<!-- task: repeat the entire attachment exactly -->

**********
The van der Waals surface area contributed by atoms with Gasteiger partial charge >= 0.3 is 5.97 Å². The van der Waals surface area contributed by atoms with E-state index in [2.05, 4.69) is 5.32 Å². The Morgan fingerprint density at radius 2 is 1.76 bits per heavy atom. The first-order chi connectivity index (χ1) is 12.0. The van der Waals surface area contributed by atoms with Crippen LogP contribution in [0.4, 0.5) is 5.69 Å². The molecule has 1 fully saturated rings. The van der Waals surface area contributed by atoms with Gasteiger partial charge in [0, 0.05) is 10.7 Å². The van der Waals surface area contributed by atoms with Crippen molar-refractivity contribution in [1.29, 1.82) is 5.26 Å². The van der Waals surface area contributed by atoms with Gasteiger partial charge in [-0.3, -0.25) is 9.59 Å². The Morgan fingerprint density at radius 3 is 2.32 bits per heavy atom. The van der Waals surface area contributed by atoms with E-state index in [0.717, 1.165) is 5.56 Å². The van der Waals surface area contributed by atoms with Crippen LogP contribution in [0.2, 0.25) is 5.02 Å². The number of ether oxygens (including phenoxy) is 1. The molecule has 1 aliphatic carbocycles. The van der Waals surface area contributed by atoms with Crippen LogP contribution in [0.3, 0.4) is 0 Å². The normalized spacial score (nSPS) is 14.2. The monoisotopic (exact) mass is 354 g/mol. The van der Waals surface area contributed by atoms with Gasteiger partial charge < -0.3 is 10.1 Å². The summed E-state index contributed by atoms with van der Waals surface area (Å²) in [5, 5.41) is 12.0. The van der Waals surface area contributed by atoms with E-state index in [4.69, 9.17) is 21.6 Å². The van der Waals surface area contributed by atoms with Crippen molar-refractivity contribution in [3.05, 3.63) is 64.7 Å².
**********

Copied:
The van der Waals surface area contributed by atoms with Gasteiger partial charge >= 0.3 is 5.97 Å². The van der Waals surface area contributed by atoms with E-state index in [2.05, 4.69) is 5.32 Å². The Morgan fingerprint density at radius 2 is 1.76 bits per heavy atom. The first-order chi connectivity index (χ1) is 12.0. The van der Waals surface area contributed by atoms with Crippen LogP contribution in [0.4, 0.5) is 5.69 Å². The molecule has 1 fully saturated rings. The van der Waals surface area contributed by atoms with Gasteiger partial charge in [0, 0.05) is 10.7 Å². The van der Waals surface area contributed by atoms with Crippen molar-refractivity contribution in [1.29, 1.82) is 5.26 Å². The van der Waals surface area contributed by atoms with Gasteiger partial charge in [-0.3, -0.25) is 9.59 Å². The Morgan fingerprint density at radius 3 is 2.32 bits per heavy atom. The van der Waals surface area contributed by atoms with E-state index in [0.717, 1.165) is 5.56 Å². The van der Waals surface area contributed by atoms with Crippen LogP contribution in [0.2, 0.25) is 5.02 Å². The number of ether oxygens (including phenoxy) is 1. The molecule has 1 aliphatic carbocycles. The van der Waals surface area contributed by atoms with Crippen LogP contribution in [0.3, 0.4) is 0 Å². The normalized spacial score (nSPS) is 14.2. The monoisotopic (exact) mass is 354 g/mol. The van der Waals surface area contributed by atoms with Gasteiger partial charge < -0.3 is 10.1 Å². The summed E-state index contributed by atoms with van der Waals surface area (Å²) in [5, 5.41) is 12.0. The van der Waals surface area contributed by atoms with E-state index in [4.69, 9.17) is 21.6 Å². The van der Waals surface area contributed by atoms with Crippen molar-refractivity contribution in [3.05, 3.63) is 64.7 Å².